That said, let me make clear that this is not a conservative-liberal issue, though it has been painted as such. My husband is a small-business owning, lifelong Republican, and he is absolutely opposed to the way this board wastes taxpayer money and disrespects the community they were elected to serve. Many conservative teachers who swore they would never join JCEA because of their overall opposition to unions have joined. They see that teachers, parents, and the rest of the community must join together so we do not lose our public schools. There are a few conservative teachers I know who still won’t join JCEA, but they are speaking to their friends and neighbors, clarifying that this is not about being conservative or liberal. This school board majority is ultimately trying to make it possible for a small group of people to make money from public schools without actually providing goods or services for kids. That’s not a political issue.

      Now, I realize that some folks believe the free market, unfettered and unregulated, is the answer to everything. That flies in the face of history, but people are certainly entitled to their opinions. They believe that nothing should exist for the public good alone. Everything should turn a profit for someone. They are entitled to that opinion, as well. I’m simply old enough to remember when conservatives were very community-minded. This money-motivated madness is not the conservatism of my youth. I don’t think it’s really conservatism at all.

    • admin says:

      You even inspired a whole new entry! I hope this makes my position clearer: http://paula-reed.com/blog/?p=490

    • Grateful Columbine Student says:

      Do I go to a different Columbine? Not one of my teachers told me to walk out. I don’t know of ANY teachers that told students to walk out. And when did a tshirt and button that says “support all students” become propaganda? Columbine Freshman, if you’d like to see propaganda, check out those phony newspapers Ken Witt’s supporters read. I’m tired of school board suppporters trashing my teachers who work their butts off every single day for us. I guess they are trying to take attention away from the fact that the people they support are making stupid decisions that are hurting kids in the Jeffco. I made a CHOICE to walk out because Ken Witt and his school board minions are trying to tear apart my education and attack my teachers. So THANK YOU Mrs. Reed and all of the other amazing teachers at Columbine for working so hard for all of your students. Hopefully by the time this freshman student is a senior he or she will truly understand all of the sacrifices you make for us, and next election work to make sure that this school board is not reelected again…because that’s what I’ll be doing!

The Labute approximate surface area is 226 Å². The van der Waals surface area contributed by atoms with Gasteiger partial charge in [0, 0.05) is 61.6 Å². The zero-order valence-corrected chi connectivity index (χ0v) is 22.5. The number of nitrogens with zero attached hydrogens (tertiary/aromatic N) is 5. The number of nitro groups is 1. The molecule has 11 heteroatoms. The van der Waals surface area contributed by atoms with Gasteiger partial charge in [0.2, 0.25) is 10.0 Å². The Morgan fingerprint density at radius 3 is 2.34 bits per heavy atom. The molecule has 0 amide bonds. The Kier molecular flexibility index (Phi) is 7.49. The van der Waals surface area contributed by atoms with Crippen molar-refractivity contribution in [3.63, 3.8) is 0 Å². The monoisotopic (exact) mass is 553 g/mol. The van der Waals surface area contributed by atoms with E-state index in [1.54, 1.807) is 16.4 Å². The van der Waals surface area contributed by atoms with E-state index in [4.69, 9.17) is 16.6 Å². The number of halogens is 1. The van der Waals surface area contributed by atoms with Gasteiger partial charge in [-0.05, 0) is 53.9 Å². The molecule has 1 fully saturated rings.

Sincerely,

      A Columbine student who appreciates all that teachers do (and also loves her younger cousin)

      • Columbine Student says:

        Do you think I don’t appreciate my teachers? I do. I love my teachers should be wearing those in school, because I support Ken Witt, and the newspapers are not propaganda.

        Don’t get me wrong, I love my teachers. (Also, Leyba is amazing!) It’s that people shouldn’t be indoctrinating us. Everybody knows what those shirts and buttons mean. If that isn’t indoctrination, I don’t know what is.

        Sincerely, the Conservative Columbine Student who loves his teachers.

    • Jules says:

      Oh my…the buttons are for YOU, the student. The teachers stand up for you, whether you’re atheist or fundamental, black or white, hetero or homosexual, activist or pacifist.

      Regardless of buttons, if your friend has his way, for I sense it’s The W, since he lies just over the hummock from Columbine, he will secretly direct The M to cut teachers (as he did in Doug Co, and that’s not hypothetical, M) increase class sizes, and get everyone so angry, that the whole kit and kaboodle will be passed over to Privateers. Wait… I think that’s what is happening, for according to a fairly smart gentleman named Noam, as in Chomsky,

      [They’re applying] the standard technique of privatization: defund, make sure things don’t work, people get angry, you hand it over to private capital.

  6. admin says:

    Whew! That’s a relief. Truly, every teacher I spoke with during that period felt it was very important that we not influence kids to walk out. I’m glad you see the T-shirts for what they are, too!